An LML Built to Match its Owner’s Right Foot
When you crack a piston at 94,000 miles, you go all in. At least that’s what Garrett Zumwalt (@gzumwalt) did, a 21-year-old farmer from Silex, Missouri. With an ’05 LLY farmhand available for daily driving and towing duties, it only made sense for him to “officially” transform his ’14 Silverado into a full-time play toy. The LML Duramax is built about as well as you’d need for a truck that’s set up to send 800 to 1,000 hp to the pavement. A built Allison, a healthy fuel system, and an S400 play critical supporting roles in the effort, and the right traction and steering mods are in place, too.
After one of the LML’s eight original pistons bit the dust with nothing more than a tune for a power-adder, Garrett wanted to avoid any type of catastrophic engine failure going forward. Enlisting the help of LinCo Diesel Performance, and with LDP knowing Garrett to be (self-admittedly) a bit hard on things, a host of stronger hard parts were rounded up for the rebuild. Things got started with a factory stroke (3.900-inch) keyed Compstar crankshaft from Callies, with Wagler Competition Products’ billet main caps and ARP main studs securing it within the block. A set of Wagler’s forged-steel Street Fighter rods, complete with ARP rod bolts, attach to coated Fingers oval bowl pistons, and one of Wagler’s keyed Stage 2 alternate fire camshafts sits in place of the factory one. Up top, the heads were treated to a performance valve job at LDP Machine, along with Wagler dual valve springs and ARP 425 head studs.
CP3 Swap & 45-Percent Overs
For utmost reliability, the factory Bosch CP4.2 was done away with. A CP3 conversion kit from Fleece Performance Engineering made the CP3 swap possible, and Garrett opted for Fleece’s PowerFlo 750. The 10mm stroker pump has no issue maintaining rail pressure for the 45-percent over Exergy Performance injectors, even with significant duration brought into the mix. Low-pressure fuel supply is delivered to the CP3 through ½-inch lines spanning to a 165-gph Titanium series FASS system. A drivable, 800 hp is made possible thanks to Danville Performance tying everything together in the LML’s ECM.
Even though he ran a 63mm VGT for a time, uncorking the LML’s true potential meant switching to a bigger, fixed geometry charger. The ideal turbo would come from Stainless Diesel: a 5-blade S468/83/1.0 with a V-band compressor housing outlet and a T4 turbine inlet flange. HSP Diesel supplied the single S400 system, complete with a pedestal, 3-inch diameter intercooler piping, and even the cold air intake. Helping to drive the S400 is a set of PPE’s high-flow exhaust manifolds and stainless steel up-pipes. The 5-blade S400 sends just under 50-psi of boost through the factory intercooler.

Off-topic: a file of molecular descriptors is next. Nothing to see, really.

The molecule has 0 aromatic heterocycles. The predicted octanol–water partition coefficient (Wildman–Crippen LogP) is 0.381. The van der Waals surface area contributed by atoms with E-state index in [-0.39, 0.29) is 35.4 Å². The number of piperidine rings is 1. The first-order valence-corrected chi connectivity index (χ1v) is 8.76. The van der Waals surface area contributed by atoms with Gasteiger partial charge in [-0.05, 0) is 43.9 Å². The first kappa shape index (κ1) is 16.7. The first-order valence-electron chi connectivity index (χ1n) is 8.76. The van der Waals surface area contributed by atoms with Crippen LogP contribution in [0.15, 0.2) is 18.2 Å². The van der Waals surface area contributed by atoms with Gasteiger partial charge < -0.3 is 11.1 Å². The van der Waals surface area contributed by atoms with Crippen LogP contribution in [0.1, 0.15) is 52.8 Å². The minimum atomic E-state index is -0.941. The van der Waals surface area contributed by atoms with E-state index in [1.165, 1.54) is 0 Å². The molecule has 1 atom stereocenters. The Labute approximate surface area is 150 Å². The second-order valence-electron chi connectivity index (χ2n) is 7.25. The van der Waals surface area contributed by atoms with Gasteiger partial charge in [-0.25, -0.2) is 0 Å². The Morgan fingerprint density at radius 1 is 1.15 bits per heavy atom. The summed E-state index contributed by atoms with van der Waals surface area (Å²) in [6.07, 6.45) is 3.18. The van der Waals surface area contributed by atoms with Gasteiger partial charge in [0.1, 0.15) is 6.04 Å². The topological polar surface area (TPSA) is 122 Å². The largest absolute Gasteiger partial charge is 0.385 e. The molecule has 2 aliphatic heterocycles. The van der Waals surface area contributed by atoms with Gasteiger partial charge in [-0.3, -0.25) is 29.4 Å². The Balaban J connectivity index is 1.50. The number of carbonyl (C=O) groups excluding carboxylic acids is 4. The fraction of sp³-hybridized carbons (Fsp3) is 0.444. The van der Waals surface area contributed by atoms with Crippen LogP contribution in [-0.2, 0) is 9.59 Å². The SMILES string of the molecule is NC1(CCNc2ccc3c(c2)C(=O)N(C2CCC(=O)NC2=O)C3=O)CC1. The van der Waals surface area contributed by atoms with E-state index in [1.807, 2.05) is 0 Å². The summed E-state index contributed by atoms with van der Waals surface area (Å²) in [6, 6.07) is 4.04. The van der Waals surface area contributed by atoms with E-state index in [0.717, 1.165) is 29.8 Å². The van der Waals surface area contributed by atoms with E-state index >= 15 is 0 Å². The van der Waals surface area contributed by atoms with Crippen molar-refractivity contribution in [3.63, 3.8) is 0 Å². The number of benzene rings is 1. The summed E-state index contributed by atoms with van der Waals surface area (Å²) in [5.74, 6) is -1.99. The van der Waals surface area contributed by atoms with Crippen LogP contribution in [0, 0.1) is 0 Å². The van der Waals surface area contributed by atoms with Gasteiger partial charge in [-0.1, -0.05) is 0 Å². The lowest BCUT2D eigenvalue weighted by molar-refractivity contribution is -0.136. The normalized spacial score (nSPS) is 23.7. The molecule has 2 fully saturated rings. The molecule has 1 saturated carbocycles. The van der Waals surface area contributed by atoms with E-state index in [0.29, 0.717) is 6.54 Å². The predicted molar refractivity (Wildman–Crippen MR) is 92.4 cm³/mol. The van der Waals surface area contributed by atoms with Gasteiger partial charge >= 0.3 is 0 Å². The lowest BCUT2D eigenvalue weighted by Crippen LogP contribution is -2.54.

Built with plenty of insurance for Garrett’s current horsepower combination, the Stage 5 competition Allison 1000 was assembled at LinCo Diesel Performance. The six-speed benefits from LinCo’s proprietary clutch kit made up of a mixture of Sun Coast SCZ clutches. Billet hard parts include Xcalliber billet input, intermediate, and output shafts, along with Sun Coast’s billet C2 hub and P2 planetary. To bring the S468 to life quickly, a 1055-2, high-stall (2,400 to 2,600 rpm) triple-disc Sun Coast converter is employed, while a Fleece AlliLocker provides full control over lockup.
A horsepower junkie to the core, right about the time Garrett’s truck clears 800 hp on the chassis dyno he plans to tear into the engine again, add 150-percent over injectors, a 14mm CP3, a bigger S400, and pursue four-digit horsepower. With plans to hit a few Midnight Madness events at the local quarter-mile—along with hooking it to the sled—this summer, you’ll either find Garrett putting the truck’s driveline to the test in the dirt, or somewhere in the 11’s at the drag strip.